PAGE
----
Do you think that replacing PE in PCKs with cellulose or a PLA-type plastic would improve their ease of recycling? We are looking for opportunities in graphic applications, for example, on the delivery side with such constructions in which kraft paper has been traditionally used. And I think the results look promising in the sense of potentially offering a replacement for plastics. This use of this technology is not so prevalent in Europe yet as it is in the U.S. and APAC regions. I am pretty confident, however, that we can find many end uses where we can use a clay-coated, kraft-dyed paper instead of a polycoated Kraft and get equal performance in terms of silicone holdout, release values and other product characteristics. Once we move forward with the barrier-type packaging grades, there will be synergies between those 2, because packaging constructions often share a similar construction with polycoated on paper. This combination of products or complex materials should be avoided, according to the regulatory push by the E.U. Like Dr. Winkler referred to the definition of plastics, most likely you will not be getting rid of this with a composite structure with a polyolefin on paper if the coating is not considered sustainable or a mono-material.
Do I understand correctly that the recycling process will be far easier if there are no dark-coloured liners like Havana? Yes, definitely. The reason we think this is that the fibres have received so much dye in those products in the initial process of making the paper that it is very difficult to remove it from the fibres hereafter. Mixing those darker-coloured fibres in the stream will give the appearance of impure fibres or fibre lumps of a darker colour, and then the final product will exhibit these spots. If we wanted to use Topaz or Havana shade glassine, it would be a complicated process of either bleaching or another method of removing the dark fibres, but at the moment, this is not technically feasible. It is also an unnecessary burden if we have to work with the dark colour. Moreover, it takes away some of the yield in the cleaning process. We need to start using very effective bleaching or other cleaning methods.
Can you comment on how the release liner acts as a contaminant in the recycling of paper and cardboard? Is a certain amount of siliconised liner allowed in a mixed waste paper stream? That is very much dependent on the type of end product you are making out of it. Some cardboard grades, for example fluting, which has no huge requirements for quality, seems to allow less than 5% of liner waste in them without the de-siliconising process. As a very low-polarity substance, silicone easily attracts some hydrophobic colloidal substances which cause deposits to build up in the paper-making process, specifically in the wet end of the paper-making machine, creating sticky issues. Furthermore, in certain board mills, you have to have rather strong pulpers to break the release liner into small enough pieces to use in the process, so it does not get screened away in a comingled feedstock stream. Some value chain participants performing trials with very high proportions of liner waste as a feedstock without the de-siliconising process have met with serious issues with even starting to break the fibres or the web into pieces and defibrillate it. From a paper-making weight and chemistry point of view, silicone is quite sensitive but much easier if you take it away before using it.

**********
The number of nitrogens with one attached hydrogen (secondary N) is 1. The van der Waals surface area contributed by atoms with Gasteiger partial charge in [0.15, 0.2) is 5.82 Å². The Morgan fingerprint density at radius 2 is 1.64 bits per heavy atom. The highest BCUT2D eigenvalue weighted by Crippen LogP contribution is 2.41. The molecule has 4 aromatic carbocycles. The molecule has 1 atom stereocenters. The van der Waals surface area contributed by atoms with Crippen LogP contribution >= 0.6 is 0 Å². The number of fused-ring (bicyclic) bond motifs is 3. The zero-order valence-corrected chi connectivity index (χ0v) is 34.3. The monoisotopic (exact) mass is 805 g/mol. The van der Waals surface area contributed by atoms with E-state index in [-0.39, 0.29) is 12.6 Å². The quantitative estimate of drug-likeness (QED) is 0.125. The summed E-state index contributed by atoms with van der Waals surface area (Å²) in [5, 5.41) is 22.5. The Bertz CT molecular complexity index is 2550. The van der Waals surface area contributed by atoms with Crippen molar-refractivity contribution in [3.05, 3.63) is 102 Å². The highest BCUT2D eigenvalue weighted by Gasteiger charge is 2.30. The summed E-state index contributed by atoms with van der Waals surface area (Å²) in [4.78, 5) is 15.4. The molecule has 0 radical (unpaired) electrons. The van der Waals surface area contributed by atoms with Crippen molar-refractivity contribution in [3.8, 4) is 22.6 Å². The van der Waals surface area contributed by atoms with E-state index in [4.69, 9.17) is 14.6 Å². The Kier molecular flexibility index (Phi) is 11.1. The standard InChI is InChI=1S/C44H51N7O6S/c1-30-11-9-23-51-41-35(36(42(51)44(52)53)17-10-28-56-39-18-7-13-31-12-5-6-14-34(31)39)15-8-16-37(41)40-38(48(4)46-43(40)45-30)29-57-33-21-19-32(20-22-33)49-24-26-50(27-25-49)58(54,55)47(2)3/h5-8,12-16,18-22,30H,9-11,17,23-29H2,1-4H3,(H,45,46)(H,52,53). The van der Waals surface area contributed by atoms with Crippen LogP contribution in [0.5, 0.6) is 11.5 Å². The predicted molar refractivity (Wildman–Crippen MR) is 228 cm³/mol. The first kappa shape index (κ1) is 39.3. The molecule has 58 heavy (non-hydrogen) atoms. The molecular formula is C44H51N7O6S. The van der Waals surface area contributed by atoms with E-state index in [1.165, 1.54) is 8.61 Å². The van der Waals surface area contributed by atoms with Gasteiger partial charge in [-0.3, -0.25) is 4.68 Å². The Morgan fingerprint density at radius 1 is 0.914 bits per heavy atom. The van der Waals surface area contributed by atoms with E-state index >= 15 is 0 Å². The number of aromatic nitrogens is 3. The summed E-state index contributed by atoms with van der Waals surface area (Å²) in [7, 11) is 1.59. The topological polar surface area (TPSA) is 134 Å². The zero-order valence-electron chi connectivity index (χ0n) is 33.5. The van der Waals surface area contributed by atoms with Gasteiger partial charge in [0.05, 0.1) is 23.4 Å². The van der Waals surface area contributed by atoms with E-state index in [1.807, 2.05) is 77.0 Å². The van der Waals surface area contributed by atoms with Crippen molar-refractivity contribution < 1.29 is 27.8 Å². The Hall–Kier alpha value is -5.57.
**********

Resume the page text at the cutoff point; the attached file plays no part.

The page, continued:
Is there any incentive for your customers to work with your recyclable grades over non-recyclable grades? I think with the overall sentiment of both brand owners and consumers valuing recycled content in the products they use and also the very strong regulatory push to make use of these kinds of ecological recycling systems, as well as avoiding the cost associated with the heavier EPR fees if you do not have a responsible system for maintaining your end-of-life, are a very strong set of drivers for making this happen, even if it were not already here. I expect to speak more about this with the rest of the value chain in the very near future. Furthermore, I can see that the frequency with which we talk of sustainability is increasing. It will not be going away. It is a critical business contributor. We are taking care of the waste we generate, and the more this improves, the better business becomes for all of us. I find a lot of incentive for getting this going.
Especially for the big raw material suppliers in Afera’s audience, is there anything—any specific product attributes which you expect from raw material suppliers that will facilitate your development towards higher recyclable or compostable, biodegradable end products? Mr. Rissanen said that from a supplier and receiving-end standpoint, consistency and predictability are key, as well co-creation. We are encouraging building this up, involving everyone in the value chain. Our expectation of this audience is that you will collaborate to the best of your ability, not work in silos. This will get us far.
What do we expect from market suppliers in order to speed up development or to be more successful? Dr. Winkler said that he thinks, and he has already seen it happening, that you need to think in new material class groups. We have been using polyolefin or fossil-based materials for years now. The world is changing and new requirements are evolving, and especially if we are talking about biodegradability, we, along with our suppliers, have to look into a new material classes, make new material classes which offer advantages for moving in an ecological direction available at an acceptable price. The price issue is always important, because it is a facilitator. But he is confident in positive developments because sustainability and biodegradability are gaining traction in the tape industry value chain, and he is looking forward to what will come next.
Afera is grateful to all of the sponsors of the 9th Technical Seminar:
Sign up for our newsletter.